Saturday, March 19, 2016

Yoko Ono - 1973 - Feeling The Space

Yoko Ono 
Feeling The Space

01. Growing Pain 3:50
02. Yellow Girl (Stand By For Life) 3:13
03. Coffin Car 3:29
04. Woman Of Salem 3:09
05. Run, Run, Run 5:07
06. If Only 3:40
07. A Thousand Times Yes 3:00
08. Straight Talk 2:50
09. Angry Young Woman 3:51
10. She Hits Back 3:48
11. Women Power 4:50
12. Men, Men, Men 4:01
Bonus Tracks
13. I Learned To Stutter / Coffin Car 6:51
14. Mildred, Mildred 3:36

Yoko Ono: vocals, backing vocals, producer, writer, design
John O'Cean: guitar
David Spinozza: guitar
Sneaky Pete Kleinow: pedal steel guitar
Kenny Ascher: piano
Jeremy Steig: flute
Don Brooksharmonica
Michael Brecker: saxophone
David Friedman: vibraphone
Bob Babbitt: bass
Gordon Edwards: bass
Andrew Smith: drums
Jim Keltner: drums
Rick Marotta: drums
Arthur Jenkins: percussion

Finding herself increasingly romantically withdrawn from the all too close relationship she shared with John Lennon,it would seem to me that the pair were finding themselves still peripherally involved in the others life while on very different life paths. To hear Yoko tell it? Her musical/art career began to regain serious power during the mid 1970's,while John's lifelong emotional insecurities got the best of him during his self named "lost weekend". Yoko found herself as an empowered woman on a serious mission. And with access to an all star band of musicians such as David Spinozza and Michael Brecker? She was able to continue realizing her vision.

Songs such as the flute powered "Growing Pain","Run Run Run" and "Angry Young Woman" are soulful,electric piano led ballads while "Yellow Girl (Stand By For Life)" and "Man Man Man" both have stomping,swinging cabaret jazzy blues rhythmic flavors about them.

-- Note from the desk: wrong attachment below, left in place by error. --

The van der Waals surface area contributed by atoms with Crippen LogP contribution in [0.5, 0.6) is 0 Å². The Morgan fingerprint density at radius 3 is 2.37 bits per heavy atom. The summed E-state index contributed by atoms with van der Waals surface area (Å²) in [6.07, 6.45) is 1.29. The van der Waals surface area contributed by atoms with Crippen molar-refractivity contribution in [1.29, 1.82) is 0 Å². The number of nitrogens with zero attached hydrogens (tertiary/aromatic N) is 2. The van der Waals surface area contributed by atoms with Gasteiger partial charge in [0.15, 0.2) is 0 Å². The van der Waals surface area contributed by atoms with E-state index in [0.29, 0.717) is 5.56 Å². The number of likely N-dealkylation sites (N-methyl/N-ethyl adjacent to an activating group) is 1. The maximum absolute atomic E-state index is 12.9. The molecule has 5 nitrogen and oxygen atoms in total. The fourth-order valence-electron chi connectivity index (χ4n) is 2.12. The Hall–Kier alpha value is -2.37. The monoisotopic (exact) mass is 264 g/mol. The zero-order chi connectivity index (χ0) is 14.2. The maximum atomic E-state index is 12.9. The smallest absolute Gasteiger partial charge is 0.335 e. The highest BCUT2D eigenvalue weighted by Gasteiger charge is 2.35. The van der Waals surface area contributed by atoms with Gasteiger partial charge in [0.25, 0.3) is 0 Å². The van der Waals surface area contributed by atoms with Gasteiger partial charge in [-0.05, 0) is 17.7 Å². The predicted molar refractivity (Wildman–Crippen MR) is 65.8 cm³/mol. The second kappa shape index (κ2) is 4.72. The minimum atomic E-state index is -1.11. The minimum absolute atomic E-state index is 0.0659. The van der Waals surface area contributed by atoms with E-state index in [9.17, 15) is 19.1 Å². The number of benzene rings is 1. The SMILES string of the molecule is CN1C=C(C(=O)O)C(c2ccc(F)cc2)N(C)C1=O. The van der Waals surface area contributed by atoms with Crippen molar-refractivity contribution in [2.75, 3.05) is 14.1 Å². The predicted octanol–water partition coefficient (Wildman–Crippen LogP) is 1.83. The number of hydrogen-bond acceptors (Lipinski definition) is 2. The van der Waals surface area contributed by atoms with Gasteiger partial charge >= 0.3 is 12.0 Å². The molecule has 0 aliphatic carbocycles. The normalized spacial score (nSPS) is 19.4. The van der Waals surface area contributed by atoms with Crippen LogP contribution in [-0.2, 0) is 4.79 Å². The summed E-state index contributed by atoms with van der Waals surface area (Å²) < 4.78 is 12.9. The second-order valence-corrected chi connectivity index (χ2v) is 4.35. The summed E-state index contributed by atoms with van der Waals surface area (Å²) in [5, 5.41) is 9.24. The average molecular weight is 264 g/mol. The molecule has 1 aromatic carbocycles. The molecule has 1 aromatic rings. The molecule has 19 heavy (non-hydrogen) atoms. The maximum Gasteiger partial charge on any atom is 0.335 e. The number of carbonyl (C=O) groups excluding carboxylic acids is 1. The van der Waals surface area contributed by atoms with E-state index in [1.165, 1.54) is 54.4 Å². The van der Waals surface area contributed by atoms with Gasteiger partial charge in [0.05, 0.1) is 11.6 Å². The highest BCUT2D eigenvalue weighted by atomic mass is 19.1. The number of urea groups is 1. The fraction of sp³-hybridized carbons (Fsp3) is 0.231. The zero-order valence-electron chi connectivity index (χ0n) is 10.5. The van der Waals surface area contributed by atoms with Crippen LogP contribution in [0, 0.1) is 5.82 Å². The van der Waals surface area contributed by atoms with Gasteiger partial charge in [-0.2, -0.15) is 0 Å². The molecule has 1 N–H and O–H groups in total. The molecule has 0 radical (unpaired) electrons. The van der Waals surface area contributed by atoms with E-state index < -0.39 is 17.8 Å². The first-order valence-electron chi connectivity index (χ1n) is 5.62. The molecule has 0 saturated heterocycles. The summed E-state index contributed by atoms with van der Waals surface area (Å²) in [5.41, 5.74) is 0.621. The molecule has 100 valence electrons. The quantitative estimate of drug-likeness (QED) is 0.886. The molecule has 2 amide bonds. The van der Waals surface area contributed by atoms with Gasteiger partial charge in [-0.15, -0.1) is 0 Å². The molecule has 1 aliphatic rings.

"Coffin Car" has a grinding blues/rock vibe that is repeated on the cooler "She Hits Back" while "If Only" is a harmonica led country/blues type ballad. "A Thousand Times Yes" is a rhythmically clean jazz-funk number not too far from something the Crusaders might've done at this time while "Straight Talk" updates the rock 'n soul shuffle of "Instant Karma" from her viewpoint. "Woman Power" is a stomping,percussive funk rocker with a rapped vocal from Yoko.

"I Learn To Stutter" is a live spoken intro to a verision of "Coffin Car" where Yoko talks of how the press attack that accompanied her marriage to Lennon deeply effected her emotionally. "Mildred Mildred" is a swinging nightclub friendly piano ballad. Primarily this album finds Yoko having totally made up her mind about her thematic and musical direction for that time period. She positioned herself as a jazzy soul/funk oriented artist with a lot of blues and popular song structure. As for her take on femininity? She was now totally confident that people both in and out of her position had every articulation to allow their voices to make a difference. In a way? This is something of the graduation from the school of being Yoko Ono in a way. She was in a personal transition in an marriage on hiatus. Yet her art surely wasn't suffering for it. One of Yoko's most powerful and musically adept releases.

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